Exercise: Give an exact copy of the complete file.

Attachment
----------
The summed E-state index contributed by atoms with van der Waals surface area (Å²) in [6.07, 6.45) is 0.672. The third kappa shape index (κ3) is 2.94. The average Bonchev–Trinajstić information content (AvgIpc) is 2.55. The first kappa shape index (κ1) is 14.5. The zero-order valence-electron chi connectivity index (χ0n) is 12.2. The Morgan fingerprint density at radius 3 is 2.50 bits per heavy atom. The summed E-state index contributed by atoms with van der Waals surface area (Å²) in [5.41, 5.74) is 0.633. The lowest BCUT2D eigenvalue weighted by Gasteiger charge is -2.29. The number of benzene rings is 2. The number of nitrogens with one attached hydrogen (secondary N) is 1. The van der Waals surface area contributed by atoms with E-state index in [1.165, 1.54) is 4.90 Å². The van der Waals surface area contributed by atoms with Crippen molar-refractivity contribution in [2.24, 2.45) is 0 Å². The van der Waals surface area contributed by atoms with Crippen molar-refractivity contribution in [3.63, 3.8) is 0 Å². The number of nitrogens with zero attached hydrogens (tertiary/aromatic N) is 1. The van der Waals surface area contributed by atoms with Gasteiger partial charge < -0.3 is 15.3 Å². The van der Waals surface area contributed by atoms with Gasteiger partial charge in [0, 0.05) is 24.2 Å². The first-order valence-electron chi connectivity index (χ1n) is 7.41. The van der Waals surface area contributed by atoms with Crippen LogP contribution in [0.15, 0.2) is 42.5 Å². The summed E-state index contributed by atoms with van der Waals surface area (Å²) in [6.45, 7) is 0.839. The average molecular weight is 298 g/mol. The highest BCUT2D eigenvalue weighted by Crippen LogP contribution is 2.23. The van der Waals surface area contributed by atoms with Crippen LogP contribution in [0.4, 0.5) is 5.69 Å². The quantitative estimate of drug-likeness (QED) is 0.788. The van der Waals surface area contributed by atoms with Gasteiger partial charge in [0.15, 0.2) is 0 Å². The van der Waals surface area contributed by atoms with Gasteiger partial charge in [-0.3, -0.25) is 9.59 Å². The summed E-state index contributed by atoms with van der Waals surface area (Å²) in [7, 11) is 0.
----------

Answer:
The summed E-state index contributed by atoms with van der Waals surface area (Å²) in [6.07, 6.45) is 0.672. The third kappa shape index (κ3) is 2.94. The average Bonchev–Trinajstić information content (AvgIpc) is 2.55. The first kappa shape index (κ1) is 14.5. The zero-order valence-electron chi connectivity index (χ0n) is 12.2. The Morgan fingerprint density at radius 3 is 2.50 bits per heavy atom. The summed E-state index contributed by atoms with van der Waals surface area (Å²) in [5.41, 5.74) is 0.633. The lowest BCUT2D eigenvalue weighted by Gasteiger charge is -2.29. The number of benzene rings is 2. The number of nitrogens with one attached hydrogen (secondary N) is 1. The van der Waals surface area contributed by atoms with E-state index in [1.165, 1.54) is 4.90 Å². The van der Waals surface area contributed by atoms with Crippen molar-refractivity contribution in [2.24, 2.45) is 0 Å². The van der Waals surface area contributed by atoms with Crippen molar-refractivity contribution in [3.63, 3.8) is 0 Å². The number of nitrogens with zero attached hydrogens (tertiary/aromatic N) is 1. The van der Waals surface area contributed by atoms with Gasteiger partial charge < -0.3 is 15.3 Å². The van der Waals surface area contributed by atoms with Gasteiger partial charge in [0, 0.05) is 24.2 Å². The first-order valence-electron chi connectivity index (χ1n) is 7.41. The van der Waals surface area contributed by atoms with Crippen LogP contribution in [0.15, 0.2) is 42.5 Å². The summed E-state index contributed by atoms with van der Waals surface area (Å²) in [6.45, 7) is 0.839. The average molecular weight is 298 g/mol. The highest BCUT2D eigenvalue weighted by Crippen LogP contribution is 2.23. The van der Waals surface area contributed by atoms with Crippen LogP contribution in [0.4, 0.5) is 5.69 Å². The quantitative estimate of drug-likeness (QED) is 0.788. The van der Waals surface area contributed by atoms with Gasteiger partial charge in [0.15, 0.2) is 0 Å². The van der Waals surface area contributed by atoms with Gasteiger partial charge in [-0.3, -0.25) is 9.59 Å². The summed E-state index contributed by atoms with van der Waals surface area (Å²) in [7, 11) is 0.